[vc_row][vc_column][vc_row_inner][vc_column_inner][ultimate_heading main_heading=”Hey Chef…what is Molecular Gastronomy?” alignment=”left” margin_design_tab_text=””][/ultimate_heading][vc_separator color=”purple” border_width=”3″ css_animation=”none”][vc_empty_space height=”20px”][/vc_column_inner][/vc_row_inner][vc_row_inner][vc_column_inner width=”1/4″][vc_single_image source=”featured_image” img_size=”medium” onclick=”img_link_large” img_link_target=”_blank”][/vc_column_inner][vc_column_inner width=”3/4″][vc_column_text]Molecular gastronomy is a food science; when physical and chemical transformations occur in ingredients during a cooking process. There are three components in the culinary arena – social, artistry and technical.
Molecular cuisine is a modern style of cooking and takes advantages of many technical innovations from the scientific disciplines.
The term “molecular gastronomy” is also known by the following terms: multi-sensory cooking, modernist cuisine, culinary physics and experimental cuisine.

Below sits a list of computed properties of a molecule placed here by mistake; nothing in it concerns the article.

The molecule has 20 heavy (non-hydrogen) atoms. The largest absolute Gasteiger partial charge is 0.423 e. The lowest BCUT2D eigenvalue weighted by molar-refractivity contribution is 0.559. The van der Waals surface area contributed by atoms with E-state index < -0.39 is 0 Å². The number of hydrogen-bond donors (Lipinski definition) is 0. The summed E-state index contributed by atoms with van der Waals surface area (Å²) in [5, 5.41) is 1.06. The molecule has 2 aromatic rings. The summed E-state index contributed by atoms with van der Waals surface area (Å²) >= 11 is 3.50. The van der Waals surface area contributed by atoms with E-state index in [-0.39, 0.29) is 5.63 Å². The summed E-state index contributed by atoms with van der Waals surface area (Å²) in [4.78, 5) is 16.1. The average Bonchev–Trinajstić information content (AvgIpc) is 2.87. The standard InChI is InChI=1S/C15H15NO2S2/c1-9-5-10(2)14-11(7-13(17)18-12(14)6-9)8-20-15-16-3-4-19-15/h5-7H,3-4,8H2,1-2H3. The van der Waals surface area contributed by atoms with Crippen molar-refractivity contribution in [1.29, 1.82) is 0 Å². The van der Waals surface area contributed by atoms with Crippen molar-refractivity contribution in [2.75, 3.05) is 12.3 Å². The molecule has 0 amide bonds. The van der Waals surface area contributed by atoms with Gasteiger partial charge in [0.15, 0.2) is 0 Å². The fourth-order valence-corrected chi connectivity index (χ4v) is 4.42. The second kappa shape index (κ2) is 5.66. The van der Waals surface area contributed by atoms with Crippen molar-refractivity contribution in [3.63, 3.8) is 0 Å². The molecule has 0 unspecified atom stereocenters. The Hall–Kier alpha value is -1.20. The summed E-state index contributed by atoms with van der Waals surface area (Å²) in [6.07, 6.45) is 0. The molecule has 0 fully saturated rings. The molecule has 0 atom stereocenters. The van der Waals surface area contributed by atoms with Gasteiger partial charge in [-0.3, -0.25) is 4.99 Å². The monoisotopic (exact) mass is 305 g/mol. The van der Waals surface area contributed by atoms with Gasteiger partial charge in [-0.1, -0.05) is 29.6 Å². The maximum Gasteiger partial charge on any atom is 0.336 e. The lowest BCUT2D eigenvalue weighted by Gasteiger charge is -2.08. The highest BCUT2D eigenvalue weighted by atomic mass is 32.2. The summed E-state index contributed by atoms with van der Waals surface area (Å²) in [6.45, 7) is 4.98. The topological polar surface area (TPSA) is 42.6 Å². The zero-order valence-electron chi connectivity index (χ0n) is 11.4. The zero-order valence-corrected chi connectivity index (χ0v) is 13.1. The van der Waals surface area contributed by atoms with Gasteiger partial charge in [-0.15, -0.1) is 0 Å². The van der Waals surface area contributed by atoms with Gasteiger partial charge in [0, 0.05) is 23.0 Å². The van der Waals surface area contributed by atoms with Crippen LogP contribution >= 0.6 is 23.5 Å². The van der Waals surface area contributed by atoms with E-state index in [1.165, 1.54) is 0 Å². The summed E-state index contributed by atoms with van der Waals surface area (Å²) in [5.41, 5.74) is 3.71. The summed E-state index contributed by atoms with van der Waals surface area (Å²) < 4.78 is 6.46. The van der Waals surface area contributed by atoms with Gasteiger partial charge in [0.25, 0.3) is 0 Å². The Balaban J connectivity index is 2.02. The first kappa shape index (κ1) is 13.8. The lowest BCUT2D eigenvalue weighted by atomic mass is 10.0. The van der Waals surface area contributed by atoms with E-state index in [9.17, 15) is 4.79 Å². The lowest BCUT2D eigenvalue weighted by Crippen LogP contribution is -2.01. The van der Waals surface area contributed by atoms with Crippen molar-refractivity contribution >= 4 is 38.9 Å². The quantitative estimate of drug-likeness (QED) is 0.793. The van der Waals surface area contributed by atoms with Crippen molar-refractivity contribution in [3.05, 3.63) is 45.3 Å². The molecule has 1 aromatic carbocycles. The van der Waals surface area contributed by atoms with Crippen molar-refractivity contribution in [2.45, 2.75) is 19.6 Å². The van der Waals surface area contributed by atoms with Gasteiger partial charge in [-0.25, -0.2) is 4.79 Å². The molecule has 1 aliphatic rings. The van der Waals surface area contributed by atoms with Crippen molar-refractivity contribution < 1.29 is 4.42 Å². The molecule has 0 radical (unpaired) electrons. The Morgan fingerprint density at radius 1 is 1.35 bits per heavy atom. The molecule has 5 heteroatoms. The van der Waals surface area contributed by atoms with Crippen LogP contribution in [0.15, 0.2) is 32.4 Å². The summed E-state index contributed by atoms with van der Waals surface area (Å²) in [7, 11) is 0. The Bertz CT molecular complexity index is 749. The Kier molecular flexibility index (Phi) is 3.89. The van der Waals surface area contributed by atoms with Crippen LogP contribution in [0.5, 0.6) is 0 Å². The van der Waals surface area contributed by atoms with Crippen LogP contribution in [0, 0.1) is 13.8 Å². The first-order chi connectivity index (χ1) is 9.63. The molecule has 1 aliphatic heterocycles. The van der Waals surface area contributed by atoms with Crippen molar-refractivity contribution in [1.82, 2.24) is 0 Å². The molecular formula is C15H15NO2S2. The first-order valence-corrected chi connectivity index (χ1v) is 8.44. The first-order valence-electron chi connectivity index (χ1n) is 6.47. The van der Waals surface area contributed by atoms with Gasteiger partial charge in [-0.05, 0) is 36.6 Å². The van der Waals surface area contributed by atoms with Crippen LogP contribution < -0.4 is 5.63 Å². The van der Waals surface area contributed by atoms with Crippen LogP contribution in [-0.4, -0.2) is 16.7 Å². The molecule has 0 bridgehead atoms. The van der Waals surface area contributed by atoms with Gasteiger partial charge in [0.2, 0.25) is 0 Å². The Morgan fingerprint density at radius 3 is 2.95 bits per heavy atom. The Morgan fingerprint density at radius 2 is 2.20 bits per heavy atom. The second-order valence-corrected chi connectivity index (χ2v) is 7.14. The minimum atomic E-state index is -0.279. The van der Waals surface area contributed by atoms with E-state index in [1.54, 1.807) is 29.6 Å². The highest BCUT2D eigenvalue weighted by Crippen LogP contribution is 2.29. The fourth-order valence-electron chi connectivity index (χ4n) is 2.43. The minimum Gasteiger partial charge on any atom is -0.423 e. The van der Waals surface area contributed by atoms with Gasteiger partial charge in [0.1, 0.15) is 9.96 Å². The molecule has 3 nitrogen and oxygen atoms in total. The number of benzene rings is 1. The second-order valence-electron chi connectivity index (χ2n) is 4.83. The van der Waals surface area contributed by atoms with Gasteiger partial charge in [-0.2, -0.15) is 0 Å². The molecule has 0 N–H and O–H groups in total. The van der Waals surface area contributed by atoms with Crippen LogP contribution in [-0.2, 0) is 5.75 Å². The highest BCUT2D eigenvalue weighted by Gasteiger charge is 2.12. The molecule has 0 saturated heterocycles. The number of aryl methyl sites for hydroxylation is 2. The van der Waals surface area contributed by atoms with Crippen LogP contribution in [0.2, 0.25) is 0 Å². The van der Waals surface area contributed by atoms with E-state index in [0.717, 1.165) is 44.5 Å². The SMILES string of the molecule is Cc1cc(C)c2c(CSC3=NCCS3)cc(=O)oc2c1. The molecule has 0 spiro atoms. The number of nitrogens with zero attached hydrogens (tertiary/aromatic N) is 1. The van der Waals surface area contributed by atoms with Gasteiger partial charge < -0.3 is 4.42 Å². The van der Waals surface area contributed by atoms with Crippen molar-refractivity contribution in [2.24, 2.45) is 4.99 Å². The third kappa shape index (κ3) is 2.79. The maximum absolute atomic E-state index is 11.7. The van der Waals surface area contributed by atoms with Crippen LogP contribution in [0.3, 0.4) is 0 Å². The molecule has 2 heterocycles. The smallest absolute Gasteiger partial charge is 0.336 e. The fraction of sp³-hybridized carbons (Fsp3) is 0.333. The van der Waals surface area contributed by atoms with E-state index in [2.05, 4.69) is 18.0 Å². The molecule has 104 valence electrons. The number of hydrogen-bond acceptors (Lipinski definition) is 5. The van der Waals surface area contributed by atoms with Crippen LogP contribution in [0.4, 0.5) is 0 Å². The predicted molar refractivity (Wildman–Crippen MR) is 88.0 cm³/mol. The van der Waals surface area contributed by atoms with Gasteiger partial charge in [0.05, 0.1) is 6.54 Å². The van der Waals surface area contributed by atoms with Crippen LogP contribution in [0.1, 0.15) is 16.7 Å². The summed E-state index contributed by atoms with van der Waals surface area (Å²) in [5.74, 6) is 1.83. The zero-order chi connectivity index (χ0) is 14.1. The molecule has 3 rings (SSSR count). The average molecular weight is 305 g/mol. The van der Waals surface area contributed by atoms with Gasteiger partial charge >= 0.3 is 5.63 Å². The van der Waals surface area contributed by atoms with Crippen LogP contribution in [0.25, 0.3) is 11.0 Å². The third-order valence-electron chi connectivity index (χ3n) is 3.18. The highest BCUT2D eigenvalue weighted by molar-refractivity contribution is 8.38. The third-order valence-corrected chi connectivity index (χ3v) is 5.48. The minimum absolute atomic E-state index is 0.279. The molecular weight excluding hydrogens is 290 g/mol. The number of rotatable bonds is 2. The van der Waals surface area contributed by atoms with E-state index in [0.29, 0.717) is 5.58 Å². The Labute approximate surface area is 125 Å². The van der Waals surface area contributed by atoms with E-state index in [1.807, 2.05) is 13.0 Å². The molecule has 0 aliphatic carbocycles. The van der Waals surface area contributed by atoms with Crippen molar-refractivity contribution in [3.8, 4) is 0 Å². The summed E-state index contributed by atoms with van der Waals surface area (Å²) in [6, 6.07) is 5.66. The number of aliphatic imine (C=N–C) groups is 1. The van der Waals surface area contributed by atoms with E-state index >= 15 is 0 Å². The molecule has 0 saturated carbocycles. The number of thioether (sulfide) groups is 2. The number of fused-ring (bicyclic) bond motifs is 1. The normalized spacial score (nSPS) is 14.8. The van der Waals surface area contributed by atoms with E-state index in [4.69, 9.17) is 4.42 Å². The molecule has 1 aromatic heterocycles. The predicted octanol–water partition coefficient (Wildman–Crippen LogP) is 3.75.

There are many technical techniques, tools, ingredients and terms used for this scientific cooking style, such as making foams with carbon dioxide, liquid nitrogen for quick freezing and shattering, centrifuge to separate immiscible liquids, maltodextrin which can turn a high-fat liquid into a powder, transglutaminase which is called a meat glue and spherification, a caviar-like effect on products.
The current Culinary Guru’s using this technique of food science are Heston Blumental, Ferran Adrià and Gran Achatz, to name only a few.
There is still no name that has been applied in consensus though, and the term “molecular gastronomy” is still being used even though some chefs dislike this term, but then would rather refer it to “deconstructivity” to describe their type of cooking.
Have a look at this site for more in site to this molecular cuisine.
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